I conducted 45 years of applied research and development concerning human cognitive performance and fatigue. I focused mainly on the measurement and analysis of human physical and cognitive performance in military and civil aviation; highway, rail and maritime transportation; and night and shift work. Operator fatigue was at the center of my interests after my days as an Air Force pilot in the C-130E Hercules tactical transport in Vietnam. I'm also the author of "Fatigue" in McGraw-Hill's Controlling Pilot Error series (2001), and the ASIS CRISP report "Fatigue Effects and Countermeasures in 24/7 Security Operations" (2010). Since January 2018 I have been teaching Physiology as an Adjunct Professor in the Department of Life Sciences, Texas &M University-Corpus Christi.
What do you read for pleasure?
Mysteries. The process used by detectives in collecting clues (data), forming and testing hypotheses and finding the best answers to questions aligns with my interest in the scientific method. Also, local history. When I visit a new area, I enjoy reading about how it developed and the personalities involved.
What is your e-reading device of choice?
Kindle. I have over 250 books on my keyboard Kindle. I also do NY Times crossword puzzles on it. I use it at home and it travels with me.
This book is the most comprehensive reference work available concerning (1) the genesis and history of maritime watchstanding and (2) more than a half-century of research concerning different watchstanding plans. Includes assessments of more than 35 watchstanding plans that have been observed in civilian or military operations and/or studied in laboratories, and 331 technical references.
How do you know whether human fatigue was a factor in causing an accident? The fatigue scorecard, scoring procedures and basic information about sleep, circadian rhythms and fatigue described here will help you decide. Seven fatigue indicators explained that raise “red flags” with respect to the likelihood that human performance may have been impaired by fatigue at the time of a mishap.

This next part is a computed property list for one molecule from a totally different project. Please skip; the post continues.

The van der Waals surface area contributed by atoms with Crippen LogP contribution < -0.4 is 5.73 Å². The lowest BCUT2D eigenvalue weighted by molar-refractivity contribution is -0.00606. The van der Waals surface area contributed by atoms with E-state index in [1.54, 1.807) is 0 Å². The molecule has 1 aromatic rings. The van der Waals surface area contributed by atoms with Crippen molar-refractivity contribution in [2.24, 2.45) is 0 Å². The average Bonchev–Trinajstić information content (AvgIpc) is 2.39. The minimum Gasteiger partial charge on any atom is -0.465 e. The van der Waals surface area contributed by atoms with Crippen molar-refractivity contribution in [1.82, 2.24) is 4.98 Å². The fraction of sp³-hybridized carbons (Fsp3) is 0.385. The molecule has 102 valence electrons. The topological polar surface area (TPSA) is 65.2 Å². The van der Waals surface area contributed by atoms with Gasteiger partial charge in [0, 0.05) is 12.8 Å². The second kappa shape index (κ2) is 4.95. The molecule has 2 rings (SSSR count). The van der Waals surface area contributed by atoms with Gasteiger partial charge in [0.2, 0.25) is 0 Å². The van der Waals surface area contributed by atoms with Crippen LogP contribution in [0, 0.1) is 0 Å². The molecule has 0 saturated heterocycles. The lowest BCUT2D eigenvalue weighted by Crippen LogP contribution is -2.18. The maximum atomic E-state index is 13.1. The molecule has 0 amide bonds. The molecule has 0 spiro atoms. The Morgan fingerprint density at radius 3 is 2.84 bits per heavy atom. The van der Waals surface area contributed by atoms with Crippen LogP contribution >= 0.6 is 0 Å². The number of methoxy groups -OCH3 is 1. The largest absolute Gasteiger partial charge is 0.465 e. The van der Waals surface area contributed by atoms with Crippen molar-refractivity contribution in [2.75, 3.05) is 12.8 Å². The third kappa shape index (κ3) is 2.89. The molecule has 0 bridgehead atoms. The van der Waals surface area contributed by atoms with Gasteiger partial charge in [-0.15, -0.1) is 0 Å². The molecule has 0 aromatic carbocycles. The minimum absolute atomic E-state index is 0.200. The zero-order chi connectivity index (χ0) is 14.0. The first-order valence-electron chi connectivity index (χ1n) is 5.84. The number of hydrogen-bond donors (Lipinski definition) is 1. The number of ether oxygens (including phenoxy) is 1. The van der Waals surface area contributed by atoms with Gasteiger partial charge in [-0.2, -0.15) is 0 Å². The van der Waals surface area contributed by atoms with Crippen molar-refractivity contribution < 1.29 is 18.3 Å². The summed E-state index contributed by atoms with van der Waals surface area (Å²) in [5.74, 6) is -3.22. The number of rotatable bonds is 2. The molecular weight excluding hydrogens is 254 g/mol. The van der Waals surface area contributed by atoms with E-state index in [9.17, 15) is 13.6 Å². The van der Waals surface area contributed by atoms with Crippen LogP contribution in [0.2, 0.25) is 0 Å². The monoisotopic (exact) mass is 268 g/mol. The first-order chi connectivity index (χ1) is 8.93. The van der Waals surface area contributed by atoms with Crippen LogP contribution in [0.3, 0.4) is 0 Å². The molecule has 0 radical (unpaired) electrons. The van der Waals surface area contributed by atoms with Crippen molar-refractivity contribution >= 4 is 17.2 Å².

This book is for shiftwork schedulers and for teams involved in fatigue risk management systems (FRMS) for 24/7 operations. The book covers shift lengths from four to 24 hours, and numbers of crews from one to five. Shift plan examples include 4-, 6-, 8- 12- and 24-hour shift lengths, split-crew plans, a plan for part-time workers, and eight-plus-twelve-hour shift length combination plans.
This book is an annotated bibliography with more than 680 references. The primary purpose of the book was to gather relevant literature from databases with comprehensive coverage. The references cited herein address the design of shiftwork schedules and the effects of shiftwork on safety, health and human performance in many work environments
One of the aeromedical research groups at Brooks Air Force Base, Texas, focused on human cognitive performance. This historical review summarizes the work of that group from its founding through its closing, including biographies of scientists who influenced the group, the devices and techniques used by the group, and the group’s scientific contributions.